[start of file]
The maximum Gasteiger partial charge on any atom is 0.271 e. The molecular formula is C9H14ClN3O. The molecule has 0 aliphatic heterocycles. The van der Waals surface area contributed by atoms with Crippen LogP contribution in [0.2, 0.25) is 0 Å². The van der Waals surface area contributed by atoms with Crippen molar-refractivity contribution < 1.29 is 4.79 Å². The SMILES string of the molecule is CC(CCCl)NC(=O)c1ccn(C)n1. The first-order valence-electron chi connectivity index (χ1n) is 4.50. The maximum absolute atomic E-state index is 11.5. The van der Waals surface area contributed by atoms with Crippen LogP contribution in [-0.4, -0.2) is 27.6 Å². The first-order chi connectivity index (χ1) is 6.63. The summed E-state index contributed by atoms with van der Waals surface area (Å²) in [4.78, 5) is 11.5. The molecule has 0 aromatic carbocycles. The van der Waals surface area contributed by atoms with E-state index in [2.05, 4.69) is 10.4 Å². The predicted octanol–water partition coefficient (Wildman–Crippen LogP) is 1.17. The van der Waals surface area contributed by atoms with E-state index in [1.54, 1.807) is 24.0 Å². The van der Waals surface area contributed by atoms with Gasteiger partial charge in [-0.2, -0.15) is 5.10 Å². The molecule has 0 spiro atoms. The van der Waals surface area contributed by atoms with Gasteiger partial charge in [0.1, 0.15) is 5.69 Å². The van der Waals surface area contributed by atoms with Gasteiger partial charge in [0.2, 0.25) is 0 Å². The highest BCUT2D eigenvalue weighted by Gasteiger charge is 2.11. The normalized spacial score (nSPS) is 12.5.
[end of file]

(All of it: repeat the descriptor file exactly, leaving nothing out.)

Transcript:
The maximum Gasteiger partial charge on any atom is 0.271 e. The molecular formula is C9H14ClN3O. The molecule has 0 aliphatic heterocycles. The van der Waals surface area contributed by atoms with Crippen LogP contribution in [0.2, 0.25) is 0 Å². The van der Waals surface area contributed by atoms with Crippen molar-refractivity contribution < 1.29 is 4.79 Å². The SMILES string of the molecule is CC(CCCl)NC(=O)c1ccn(C)n1. The first-order valence-electron chi connectivity index (χ1n) is 4.50. The maximum absolute atomic E-state index is 11.5. The van der Waals surface area contributed by atoms with Crippen LogP contribution in [-0.4, -0.2) is 27.6 Å². The first-order chi connectivity index (χ1) is 6.63. The summed E-state index contributed by atoms with van der Waals surface area (Å²) in [4.78, 5) is 11.5. The molecule has 0 aromatic carbocycles. The van der Waals surface area contributed by atoms with E-state index in [2.05, 4.69) is 10.4 Å². The predicted octanol–water partition coefficient (Wildman–Crippen LogP) is 1.17. The van der Waals surface area contributed by atoms with E-state index in [1.54, 1.807) is 24.0 Å². The van der Waals surface area contributed by atoms with Gasteiger partial charge in [-0.2, -0.15) is 5.10 Å². The molecule has 0 spiro atoms. The van der Waals surface area contributed by atoms with Gasteiger partial charge in [0.1, 0.15) is 5.69 Å². The van der Waals surface area contributed by atoms with Gasteiger partial charge in [0.2, 0.25) is 0 Å². The highest BCUT2D eigenvalue weighted by Gasteiger charge is 2.11. The normalized spacial score (nSPS) is 12.5.